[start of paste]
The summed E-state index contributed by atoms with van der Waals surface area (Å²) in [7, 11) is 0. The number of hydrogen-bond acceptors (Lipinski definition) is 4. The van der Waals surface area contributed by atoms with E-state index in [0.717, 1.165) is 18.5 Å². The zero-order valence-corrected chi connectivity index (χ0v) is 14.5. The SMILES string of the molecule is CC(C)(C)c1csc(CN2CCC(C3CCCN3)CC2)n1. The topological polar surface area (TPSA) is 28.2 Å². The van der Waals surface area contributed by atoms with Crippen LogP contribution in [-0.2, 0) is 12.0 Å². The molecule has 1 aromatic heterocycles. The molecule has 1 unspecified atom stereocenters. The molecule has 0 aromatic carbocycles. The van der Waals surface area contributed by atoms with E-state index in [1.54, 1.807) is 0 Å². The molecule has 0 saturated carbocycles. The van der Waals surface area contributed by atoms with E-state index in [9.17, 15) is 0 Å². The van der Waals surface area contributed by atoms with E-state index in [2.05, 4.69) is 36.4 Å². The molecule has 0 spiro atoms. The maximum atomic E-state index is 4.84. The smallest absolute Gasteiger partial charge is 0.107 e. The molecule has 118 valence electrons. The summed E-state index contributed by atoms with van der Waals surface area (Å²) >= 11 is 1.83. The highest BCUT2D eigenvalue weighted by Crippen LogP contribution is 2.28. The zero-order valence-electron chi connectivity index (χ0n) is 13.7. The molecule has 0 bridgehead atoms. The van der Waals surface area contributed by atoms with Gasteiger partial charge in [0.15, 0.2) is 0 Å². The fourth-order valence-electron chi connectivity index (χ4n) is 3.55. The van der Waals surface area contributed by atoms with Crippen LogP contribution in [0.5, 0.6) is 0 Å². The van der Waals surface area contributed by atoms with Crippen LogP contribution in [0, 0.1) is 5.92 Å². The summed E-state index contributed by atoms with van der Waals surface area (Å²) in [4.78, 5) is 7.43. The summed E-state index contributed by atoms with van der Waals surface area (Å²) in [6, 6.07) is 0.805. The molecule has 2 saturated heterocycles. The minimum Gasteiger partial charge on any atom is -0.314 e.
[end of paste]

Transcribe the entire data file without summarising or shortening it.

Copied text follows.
The summed E-state index contributed by atoms with van der Waals surface area (Å²) in [7, 11) is 0. The number of hydrogen-bond acceptors (Lipinski definition) is 4. The van der Waals surface area contributed by atoms with E-state index in [0.717, 1.165) is 18.5 Å². The zero-order valence-corrected chi connectivity index (χ0v) is 14.5. The SMILES string of the molecule is CC(C)(C)c1csc(CN2CCC(C3CCCN3)CC2)n1. The topological polar surface area (TPSA) is 28.2 Å². The van der Waals surface area contributed by atoms with Crippen LogP contribution in [-0.2, 0) is 12.0 Å². The molecule has 1 aromatic heterocycles. The molecule has 1 unspecified atom stereocenters. The molecule has 0 aromatic carbocycles. The van der Waals surface area contributed by atoms with E-state index in [1.54, 1.807) is 0 Å². The molecule has 0 saturated carbocycles. The van der Waals surface area contributed by atoms with E-state index in [9.17, 15) is 0 Å². The van der Waals surface area contributed by atoms with E-state index in [2.05, 4.69) is 36.4 Å². The molecule has 0 spiro atoms. The maximum atomic E-state index is 4.84. The smallest absolute Gasteiger partial charge is 0.107 e. The molecule has 118 valence electrons. The summed E-state index contributed by atoms with van der Waals surface area (Å²) >= 11 is 1.83. The highest BCUT2D eigenvalue weighted by Crippen LogP contribution is 2.28. The zero-order valence-electron chi connectivity index (χ0n) is 13.7. The molecule has 0 bridgehead atoms. The van der Waals surface area contributed by atoms with Gasteiger partial charge in [0.15, 0.2) is 0 Å². The fourth-order valence-electron chi connectivity index (χ4n) is 3.55. The van der Waals surface area contributed by atoms with Crippen LogP contribution in [0.5, 0.6) is 0 Å². The van der Waals surface area contributed by atoms with Crippen LogP contribution in [0, 0.1) is 5.92 Å². The summed E-state index contributed by atoms with van der Waals surface area (Å²) in [4.78, 5) is 7.43. The summed E-state index contributed by atoms with van der Waals surface area (Å²) in [6, 6.07) is 0.805. The molecule has 2 saturated heterocycles. The minimum Gasteiger partial charge on any atom is -0.314 e.